May 17, 2018
Member of the Bar of the District of Columbia Court of
Appeals (Bar Registration No. 471812)
Report and Recommendation of the Board on Professional
Responsibility (Board Docket No. 15-BD-118) (BDN-431-13)
D. Burger for respondent.
Hamilton P. Fox, III, Disciplinary Counsel, with whom Julia
L. Porter, Senior Assistant Disciplinary Counsel, was on the
brief, for the Office of Disciplinary Counsel.
Fisher, Beckwith, and McLeese, Associate Judges.
Board on Professional Responsibility (the Board) recommends
that respondent Seth Adam Robbins be suspended for sixty days
from the practice of law and, prior to reinstatement,
complete four hours of ethics-related Continuing Legal
Education (CLE) because of clear and convincing evidence that
Mr. Robbins failed to keep a client reasonably informed about
the status of a matter, represented the client despite the
likelihood that such representation would be adversely
affected by Mr. Robbins's representation of another
client, and represented the client where Mr. Robbins's
professional judgment might reasonably have been affected by
his interest in a business related to the underlying matter.
D.C. R. Prof. Conduct 1.4 (a), 1.7 (b)(2), 1.7 (b)(4). We
hold that the record supports the Board's conclusions and
accept the Board's recommendation.
Robbins was admitted to the District of Columbia Bar in May
2001 and has no record of professional discipline. At the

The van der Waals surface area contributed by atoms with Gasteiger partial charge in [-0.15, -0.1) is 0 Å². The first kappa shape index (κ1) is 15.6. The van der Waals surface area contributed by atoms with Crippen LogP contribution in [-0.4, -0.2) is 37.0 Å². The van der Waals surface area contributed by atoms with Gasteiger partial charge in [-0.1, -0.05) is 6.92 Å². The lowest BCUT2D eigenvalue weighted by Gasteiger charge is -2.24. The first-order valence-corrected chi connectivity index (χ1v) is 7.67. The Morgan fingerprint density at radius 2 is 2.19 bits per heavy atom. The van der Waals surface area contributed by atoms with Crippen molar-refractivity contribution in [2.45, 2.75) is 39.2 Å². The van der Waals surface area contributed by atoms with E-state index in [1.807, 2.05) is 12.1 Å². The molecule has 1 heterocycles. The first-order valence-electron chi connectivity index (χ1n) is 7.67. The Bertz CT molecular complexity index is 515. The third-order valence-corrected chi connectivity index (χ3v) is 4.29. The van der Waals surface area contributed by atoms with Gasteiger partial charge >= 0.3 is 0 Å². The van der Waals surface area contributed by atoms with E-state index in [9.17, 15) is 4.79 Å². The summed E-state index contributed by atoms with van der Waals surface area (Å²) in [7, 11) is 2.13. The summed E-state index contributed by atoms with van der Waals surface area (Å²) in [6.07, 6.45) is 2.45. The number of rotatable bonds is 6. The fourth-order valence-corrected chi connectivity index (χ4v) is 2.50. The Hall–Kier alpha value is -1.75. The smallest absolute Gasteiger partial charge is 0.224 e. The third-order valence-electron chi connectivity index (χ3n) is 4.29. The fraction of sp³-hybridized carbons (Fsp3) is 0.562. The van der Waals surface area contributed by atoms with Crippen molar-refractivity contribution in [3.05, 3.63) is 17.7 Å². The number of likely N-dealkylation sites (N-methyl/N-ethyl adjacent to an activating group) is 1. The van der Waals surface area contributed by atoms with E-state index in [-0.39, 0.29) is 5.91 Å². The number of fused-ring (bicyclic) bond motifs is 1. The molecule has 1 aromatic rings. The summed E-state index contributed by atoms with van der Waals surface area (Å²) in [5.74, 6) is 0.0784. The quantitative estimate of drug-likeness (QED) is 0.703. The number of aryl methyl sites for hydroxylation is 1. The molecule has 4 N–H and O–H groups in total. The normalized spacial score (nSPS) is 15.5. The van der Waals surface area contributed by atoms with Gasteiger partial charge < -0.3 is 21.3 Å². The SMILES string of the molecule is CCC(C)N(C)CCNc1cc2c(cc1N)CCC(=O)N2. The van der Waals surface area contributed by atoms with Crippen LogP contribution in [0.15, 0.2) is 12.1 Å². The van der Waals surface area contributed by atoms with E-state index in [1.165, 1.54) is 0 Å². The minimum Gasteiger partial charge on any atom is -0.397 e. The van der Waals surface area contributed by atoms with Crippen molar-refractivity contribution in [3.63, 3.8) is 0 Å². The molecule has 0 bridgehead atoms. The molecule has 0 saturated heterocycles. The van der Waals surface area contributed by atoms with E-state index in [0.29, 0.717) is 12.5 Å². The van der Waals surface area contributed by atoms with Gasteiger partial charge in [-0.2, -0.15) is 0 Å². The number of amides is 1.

time of the alleged misconduct, he was a partner at a law
firm and responsible for one of the firm's clients,
Persaud Companies, Inc. (Persaud), a government contractor
and construction company founded and owned by its CEO Andy
Persaud. This case arose when Mr. Robbins invited his friend
and client, Gary Day, to serve as an indemnitor for
Persaud's surety bonds on future projects. The evidence
presented to the Hearing Committee was as follows.
Insurance Company had previously served as surety on
Persaud's government contracts, issuing payment and
performance bonds. In 2011, Persaud asked Hudson to furnish
bonds on future construction projects, but Persaud was unable
to produce certified audited financial statements. Hudson
thus agreed to remain as surety on future projects but on two
conditions. First, Hudson wanted Persaud to engage an escrow
agent to receive and disburse funds from the government
agencies with which it contracted. Hudson suggested
Chesapeake Escrow Services, which Mr. Robbins had formed with
his sister earlier that year. Chesapeake agreed and Mr.
Robbins formally disclosed his conflict of interest to gain
consent for his representation.
Hudson wanted Persaud to add a third indemnitor. In the past,
Persaud and Andy Persaud had served as indemnitors for
Hudson. Mr. Robbins knew Gary Day through the work Mr.
Robbins's firm had done for Mr. Day's family and the
work Mr. Robbins had done for Mr. Day, and Mr. Robbins and
Mr. Day had since become friends. Mr. Robbins approached Mr.
Day about this opportunity and explained that the requirement
of an additional indemnitor was the result of Andy
Persaud's need to rearrange funds, but assured Mr. Day
that Persaud and Andy Persaud had sufficient assets to
protect Mr. Day in the event that Hudson paid a claim and
sought indemnification. Mr. Day testified that he was not
aware of Mr. Robbins's interest in Chesapeake, whereas
Mr. Robbins testified that Mr. Day was aware because Mr. Day